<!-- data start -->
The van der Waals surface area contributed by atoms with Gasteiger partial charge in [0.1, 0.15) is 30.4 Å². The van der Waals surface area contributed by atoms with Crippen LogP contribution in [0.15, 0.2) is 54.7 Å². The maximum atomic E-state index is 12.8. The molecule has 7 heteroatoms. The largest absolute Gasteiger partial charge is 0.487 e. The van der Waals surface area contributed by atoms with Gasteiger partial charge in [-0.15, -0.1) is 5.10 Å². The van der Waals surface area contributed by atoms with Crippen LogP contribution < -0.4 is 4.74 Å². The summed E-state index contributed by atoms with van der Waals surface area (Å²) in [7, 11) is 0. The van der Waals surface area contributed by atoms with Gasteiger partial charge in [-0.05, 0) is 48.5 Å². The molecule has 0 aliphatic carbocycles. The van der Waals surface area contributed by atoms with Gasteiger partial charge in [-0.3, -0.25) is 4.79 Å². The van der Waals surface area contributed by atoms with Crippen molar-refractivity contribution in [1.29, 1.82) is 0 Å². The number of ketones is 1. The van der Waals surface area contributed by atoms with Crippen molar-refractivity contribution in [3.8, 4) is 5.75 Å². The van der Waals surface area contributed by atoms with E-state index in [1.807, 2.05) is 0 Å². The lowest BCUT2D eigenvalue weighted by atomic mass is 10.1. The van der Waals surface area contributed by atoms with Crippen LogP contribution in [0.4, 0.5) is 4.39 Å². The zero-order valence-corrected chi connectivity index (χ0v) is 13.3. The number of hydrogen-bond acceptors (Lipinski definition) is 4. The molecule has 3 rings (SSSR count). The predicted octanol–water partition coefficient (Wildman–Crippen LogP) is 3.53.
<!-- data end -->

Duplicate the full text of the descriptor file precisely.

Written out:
The van der Waals surface area contributed by atoms with Gasteiger partial charge in [0.1, 0.15) is 30.4 Å². The van der Waals surface area contributed by atoms with Crippen LogP contribution in [0.15, 0.2) is 54.7 Å². The maximum atomic E-state index is 12.8. The molecule has 7 heteroatoms. The largest absolute Gasteiger partial charge is 0.487 e. The van der Waals surface area contributed by atoms with Gasteiger partial charge in [-0.15, -0.1) is 5.10 Å². The van der Waals surface area contributed by atoms with Crippen LogP contribution < -0.4 is 4.74 Å². The summed E-state index contributed by atoms with van der Waals surface area (Å²) in [7, 11) is 0. The van der Waals surface area contributed by atoms with Gasteiger partial charge in [-0.05, 0) is 48.5 Å². The molecule has 0 aliphatic carbocycles. The van der Waals surface area contributed by atoms with Gasteiger partial charge in [-0.3, -0.25) is 4.79 Å². The van der Waals surface area contributed by atoms with Crippen molar-refractivity contribution in [1.29, 1.82) is 0 Å². The number of ketones is 1. The van der Waals surface area contributed by atoms with Crippen molar-refractivity contribution in [3.8, 4) is 5.75 Å². The van der Waals surface area contributed by atoms with E-state index in [1.807, 2.05) is 0 Å². The lowest BCUT2D eigenvalue weighted by atomic mass is 10.1. The van der Waals surface area contributed by atoms with Crippen LogP contribution in [0.4, 0.5) is 4.39 Å². The zero-order valence-corrected chi connectivity index (χ0v) is 13.3. The number of hydrogen-bond acceptors (Lipinski definition) is 4. The molecule has 3 rings (SSSR count). The predicted octanol–water partition coefficient (Wildman–Crippen LogP) is 3.53.